The complete hike will cover around 7 miles. It is part out and back and part loop. If you decide to undertake this hike as I’m describing it, please use caution, extreme caution. This is probably not the kind of hike you want to undertake alone or with kids or dogs. It combines elements that rank this as one of the more difficult hikes I’ve done. Before this hike, I thought Yellowstone Falls and Dismal Falls were hard. HA! Not even close. What to expect. The hike to the base of Big Falls is around 3.5 miles, most of which follows a relatively benign logging grade. When you leave the logging grade, make sure the boots are laced up. From the moment you start down the steep incline to the base of Big Falls until you make your way up the steep hillside back to the logging grade at Rich Falls, expect to be challenged physically and mentally. Interested? Intrigued? Terrified?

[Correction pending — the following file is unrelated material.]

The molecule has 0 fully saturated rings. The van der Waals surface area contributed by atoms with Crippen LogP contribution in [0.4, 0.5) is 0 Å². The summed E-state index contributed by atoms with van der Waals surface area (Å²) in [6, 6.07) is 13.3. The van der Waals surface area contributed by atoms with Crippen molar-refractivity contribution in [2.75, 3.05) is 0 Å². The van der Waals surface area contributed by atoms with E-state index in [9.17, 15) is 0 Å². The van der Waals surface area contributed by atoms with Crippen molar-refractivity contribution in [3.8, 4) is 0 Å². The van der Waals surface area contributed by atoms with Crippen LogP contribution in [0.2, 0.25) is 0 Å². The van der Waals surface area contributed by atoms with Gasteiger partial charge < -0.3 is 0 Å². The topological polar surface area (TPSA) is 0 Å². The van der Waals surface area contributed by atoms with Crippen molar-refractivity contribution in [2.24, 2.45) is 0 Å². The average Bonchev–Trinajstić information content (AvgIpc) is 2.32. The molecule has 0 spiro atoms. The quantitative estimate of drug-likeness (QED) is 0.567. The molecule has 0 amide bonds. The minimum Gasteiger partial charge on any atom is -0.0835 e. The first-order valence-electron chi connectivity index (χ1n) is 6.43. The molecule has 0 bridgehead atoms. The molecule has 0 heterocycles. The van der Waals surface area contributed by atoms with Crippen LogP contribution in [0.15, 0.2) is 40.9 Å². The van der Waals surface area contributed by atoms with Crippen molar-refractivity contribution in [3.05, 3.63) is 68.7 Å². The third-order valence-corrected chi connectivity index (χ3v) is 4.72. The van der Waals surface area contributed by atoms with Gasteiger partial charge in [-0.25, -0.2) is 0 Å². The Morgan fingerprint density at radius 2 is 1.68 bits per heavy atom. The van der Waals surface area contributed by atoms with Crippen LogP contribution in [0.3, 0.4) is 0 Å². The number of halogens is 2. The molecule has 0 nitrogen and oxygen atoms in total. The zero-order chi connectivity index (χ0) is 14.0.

The trailhead is located on NC281 3.6 miles south of the intersection with US64. Coming from Lake Toxaway, start looking for Brewer Rd on the left 3.5 miles after turning onto NC281. Coming from SC or Whitewater Falls, the parking area is 0.1 of a mile past pullout for White Owl Falls. The trailhead follows the logging grade that meets at the intersection of Brewer Rd an NC281.
The hike begins by heading up the hill past the gate. This is only a brief ascent. The trail soon moderates before beginning into a long downhill slope. The grade is modest at best but continually descending. This will become readily apparent on the hike back! The logging grade is easy to follow. Along the way you will encounter several trails that intersect. Ignore them for now. The first is 0.87 of a mile from the trailhead. A trail veers to the left and leads to Reid Branch Falls (at most 0.1 of a mile round trip). At 0.94 of a mile from the trailhead a pronounced trail splits off to the right. This leads to High Falls (about 0.5 of a mile each way).